Commit caae20c7 authored by Richard M. Stallman's avatar Richard M. Stallman
Browse files

Clarify recent changes.

parent ac7ed642
......@@ -115,7 +115,7 @@ controls the reading of arguments for an interactive call.
This section describes how to write the @code{interactive} form that
makes a Lisp function an interactively-callable command, and how to
obtain the interactive form of a command.
examine a commands's @code{interactive} form.
@defspec interactive arg-descriptor
@cindex argument descriptors
......@@ -211,12 +211,12 @@ give to that buffer:
@end group
@end smallexample
@cindex @samp{*} in interactive
@cindex @samp{*} in @code{interactive}
@cindex read-only buffers in interactive
If the first character in the string is @samp{*}, then an error is
signaled if the buffer is read-only.
@cindex @samp{@@} in interactive
@cindex @samp{@@} in @code{interactive}
@c Emacs 19 feature
If the first character in the string is @samp{@@}, and if the key
sequence used to invoke the command includes any mouse events, then
......@@ -229,9 +229,9 @@ string (starting with the first character that is not @samp{*} or
@samp{@@}).
@end itemize
@cindex obtaining interactive form of a function
@cindex examining the @code{interactive} form
@defun interactive-form function
This function returns the interactive form of @var{function}. If
This function returns the @code{interactive} form of @var{function}. If
@var{function} is a command (@pxref{Interactive Call}), the value is a
list of the form @code{(interactive @var{spec})}, where @var{spec} is
the descriptor specification used by the command's @code{interactive}
......@@ -747,11 +747,11 @@ input events in a string (@pxref{Strings of Events}).
@tindex clear-this-command-keys
@defun clear-this-command-keys
This function empties out the table of events for
@code{this-command-keys} to return, and also cause the function
@code{recent-keys} (@pxref{Recording Input}) to return an empty
vector. This is useful after reading a password, to prevent the
password from echoing inadvertently as part of the next command in
certain cases.
@code{this-command-keys} to return, and also empties the records that
the function @code{recent-keys} (@pxref{Recording Input}) will
subsequently return. This is useful after reading a password, to
prevent the password from echoing inadvertently as part of the next
command in certain cases.
@end defun
@defvar last-nonmenu-event
......
......@@ -199,10 +199,10 @@ its normal size. If the minibuffer is active, this brings the
minibuffer contents back onto the screen immediately.
@vindex message-truncate-lines
Normally, displaying a message that is longer than one line resizes
the echo area to display the entire message. But if the variable
@code{message-truncate-lines} is non-@code{nil}, the echo area does
not resize, and the message is truncated, as in Emacs 20 and before.
Normally, displaying a long message resizes the echo area to display
the entire message. But if the variable @code{message-truncate-lines}
is non-@code{nil}, the echo area does not resize, and the message is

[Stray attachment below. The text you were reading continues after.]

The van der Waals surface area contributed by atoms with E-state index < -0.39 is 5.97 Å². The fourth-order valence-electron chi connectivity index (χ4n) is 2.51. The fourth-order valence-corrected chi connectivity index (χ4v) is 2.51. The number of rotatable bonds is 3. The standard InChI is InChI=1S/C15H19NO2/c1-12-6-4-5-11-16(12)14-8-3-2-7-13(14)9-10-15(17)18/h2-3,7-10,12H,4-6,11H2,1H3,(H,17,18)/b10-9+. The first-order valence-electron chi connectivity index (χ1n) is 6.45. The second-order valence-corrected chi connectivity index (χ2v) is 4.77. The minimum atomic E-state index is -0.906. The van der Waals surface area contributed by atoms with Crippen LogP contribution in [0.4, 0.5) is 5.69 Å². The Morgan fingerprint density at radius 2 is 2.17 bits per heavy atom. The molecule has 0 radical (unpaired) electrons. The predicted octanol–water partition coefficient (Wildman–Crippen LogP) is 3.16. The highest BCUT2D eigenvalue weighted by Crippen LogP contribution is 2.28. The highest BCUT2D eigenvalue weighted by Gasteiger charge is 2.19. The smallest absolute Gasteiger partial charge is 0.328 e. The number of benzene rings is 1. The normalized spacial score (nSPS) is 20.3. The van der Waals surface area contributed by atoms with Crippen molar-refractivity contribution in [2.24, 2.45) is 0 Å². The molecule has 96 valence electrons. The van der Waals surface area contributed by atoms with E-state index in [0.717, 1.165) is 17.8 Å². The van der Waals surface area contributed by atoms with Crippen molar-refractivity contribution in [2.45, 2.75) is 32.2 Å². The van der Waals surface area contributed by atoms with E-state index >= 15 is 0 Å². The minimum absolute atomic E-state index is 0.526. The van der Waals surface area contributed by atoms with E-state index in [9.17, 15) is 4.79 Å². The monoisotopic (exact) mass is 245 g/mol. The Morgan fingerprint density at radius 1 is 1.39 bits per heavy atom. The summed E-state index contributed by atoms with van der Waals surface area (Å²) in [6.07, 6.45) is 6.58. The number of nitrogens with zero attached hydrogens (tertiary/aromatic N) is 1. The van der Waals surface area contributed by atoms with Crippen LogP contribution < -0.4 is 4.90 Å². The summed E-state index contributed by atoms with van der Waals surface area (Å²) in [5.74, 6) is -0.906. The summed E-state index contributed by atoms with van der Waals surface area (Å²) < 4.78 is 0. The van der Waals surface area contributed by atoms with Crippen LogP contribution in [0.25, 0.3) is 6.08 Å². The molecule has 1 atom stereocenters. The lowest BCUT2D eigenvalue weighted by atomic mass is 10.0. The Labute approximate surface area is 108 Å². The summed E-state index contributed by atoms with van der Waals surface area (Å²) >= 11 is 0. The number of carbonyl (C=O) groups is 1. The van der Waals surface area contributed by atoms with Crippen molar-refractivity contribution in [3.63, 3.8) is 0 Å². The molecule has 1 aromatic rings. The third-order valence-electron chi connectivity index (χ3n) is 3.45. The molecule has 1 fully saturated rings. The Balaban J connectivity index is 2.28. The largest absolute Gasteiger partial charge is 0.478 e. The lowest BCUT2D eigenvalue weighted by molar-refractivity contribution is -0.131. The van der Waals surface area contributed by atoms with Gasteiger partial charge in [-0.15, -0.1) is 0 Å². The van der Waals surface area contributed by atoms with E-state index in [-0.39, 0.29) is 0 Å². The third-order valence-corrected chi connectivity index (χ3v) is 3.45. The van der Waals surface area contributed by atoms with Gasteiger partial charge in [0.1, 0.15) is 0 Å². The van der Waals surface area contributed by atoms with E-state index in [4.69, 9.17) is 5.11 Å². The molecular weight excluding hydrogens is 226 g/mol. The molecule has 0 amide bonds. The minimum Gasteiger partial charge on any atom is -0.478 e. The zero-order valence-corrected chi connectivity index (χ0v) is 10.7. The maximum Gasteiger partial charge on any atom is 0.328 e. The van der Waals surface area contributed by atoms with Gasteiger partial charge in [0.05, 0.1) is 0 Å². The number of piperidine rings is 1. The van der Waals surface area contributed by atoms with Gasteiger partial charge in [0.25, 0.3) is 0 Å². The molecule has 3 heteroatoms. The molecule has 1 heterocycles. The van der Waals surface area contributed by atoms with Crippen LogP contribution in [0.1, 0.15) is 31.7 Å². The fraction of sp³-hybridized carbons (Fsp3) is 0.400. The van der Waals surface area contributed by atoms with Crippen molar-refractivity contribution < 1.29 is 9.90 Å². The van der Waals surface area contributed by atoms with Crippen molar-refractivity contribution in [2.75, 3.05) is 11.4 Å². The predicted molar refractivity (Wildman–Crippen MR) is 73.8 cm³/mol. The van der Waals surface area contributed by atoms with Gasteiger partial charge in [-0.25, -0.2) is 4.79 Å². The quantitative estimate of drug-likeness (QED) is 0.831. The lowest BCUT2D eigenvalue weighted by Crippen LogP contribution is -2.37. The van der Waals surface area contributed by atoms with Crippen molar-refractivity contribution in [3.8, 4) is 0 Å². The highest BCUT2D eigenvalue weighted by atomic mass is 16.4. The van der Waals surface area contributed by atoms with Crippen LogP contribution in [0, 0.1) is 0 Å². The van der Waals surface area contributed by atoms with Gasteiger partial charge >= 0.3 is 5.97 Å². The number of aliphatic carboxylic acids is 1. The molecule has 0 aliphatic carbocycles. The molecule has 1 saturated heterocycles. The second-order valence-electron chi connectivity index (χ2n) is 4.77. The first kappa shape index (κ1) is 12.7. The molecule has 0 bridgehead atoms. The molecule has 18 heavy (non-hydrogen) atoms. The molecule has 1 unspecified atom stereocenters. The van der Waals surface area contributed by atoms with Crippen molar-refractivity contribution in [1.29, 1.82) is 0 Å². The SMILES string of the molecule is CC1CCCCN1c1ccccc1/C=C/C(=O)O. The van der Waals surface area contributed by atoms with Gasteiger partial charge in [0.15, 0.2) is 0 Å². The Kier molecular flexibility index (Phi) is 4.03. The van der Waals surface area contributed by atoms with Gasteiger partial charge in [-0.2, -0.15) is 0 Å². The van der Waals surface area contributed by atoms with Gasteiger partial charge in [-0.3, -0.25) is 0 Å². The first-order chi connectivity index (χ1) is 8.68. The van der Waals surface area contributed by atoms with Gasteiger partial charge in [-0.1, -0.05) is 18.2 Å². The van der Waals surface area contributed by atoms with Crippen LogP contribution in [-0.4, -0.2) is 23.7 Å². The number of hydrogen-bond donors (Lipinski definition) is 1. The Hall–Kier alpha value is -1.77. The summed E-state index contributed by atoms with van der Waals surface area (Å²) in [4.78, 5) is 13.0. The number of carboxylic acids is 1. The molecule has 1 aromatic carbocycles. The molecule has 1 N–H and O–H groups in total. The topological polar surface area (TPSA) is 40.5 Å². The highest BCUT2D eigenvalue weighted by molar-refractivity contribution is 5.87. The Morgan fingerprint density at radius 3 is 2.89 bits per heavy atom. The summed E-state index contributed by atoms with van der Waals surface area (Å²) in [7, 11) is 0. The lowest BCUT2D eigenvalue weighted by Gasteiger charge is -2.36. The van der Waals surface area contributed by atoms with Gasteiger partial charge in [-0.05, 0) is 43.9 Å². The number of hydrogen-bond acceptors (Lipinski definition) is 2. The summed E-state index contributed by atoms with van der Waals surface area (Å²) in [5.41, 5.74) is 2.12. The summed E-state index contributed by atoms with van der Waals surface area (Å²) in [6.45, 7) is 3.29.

truncated to fit it, as in Emacs 20 and before.
@example
@group
......
......@@ -491,7 +491,6 @@ This parameter describes the range of possible colors that can be used
in this frame. Its value is @code{color}, @code{grayscale} or
@code{mono}.
@vindex cursor-type
@item cursor-type
The way to display the cursor. The legitimate values are @code{bar},
@code{box}, and @code{(bar . @var{width})}. The symbol @code{box}
......@@ -500,6 +499,7 @@ that is the default. The symbol @code{bar} specifies a vertical bar
between characters as the cursor. @code{(bar . @var{width})} specifies
a bar @var{width} pixels wide.
@vindex cursor-type
The buffer-local variable @code{cursor-type} overrides the value of
the @code{cursor-type} frame parameter, and can in addition have
values @code{t} (use the cursor specified for the frame) and
......@@ -1148,10 +1148,13 @@ the top left corner of the inside of @var{frame}.
@end defun
@defvar mouse-position-function
If non-nil, the value of this variable is a function applied to the
normal result of @code{mouse-position}. This abnormal hook exists for
the benefit of packages like XTerm-mouse which need to do mouse
handling at the Lisp level.
If non-@code{nil}, the value of this variable is a function for
@code{mouse-position} to call. @code{mouse-position} calls this
function just before returning, with its normal return value as the
sole argument, and it returns whatever this function returns to it.
This abnormal hook exists for the benefit of packages like
@file{xt-mouse.el} that need to do mouse handling at the Lisp level.
@end defvar
@defun set-mouse-position frame x y
......@@ -1663,9 +1666,9 @@ supported in some other cases.
@defun display-images-p &optional display
This function returns @code{t} if @var{display} can display images.
Windowed displays normally can display images, but some systems can
lack the necessary support for that. If images aren't supported, the
tool bar cannot be displayed.
Windowed displays ought in principle to handle images, but some
systems lack the support for that. On a display that does not support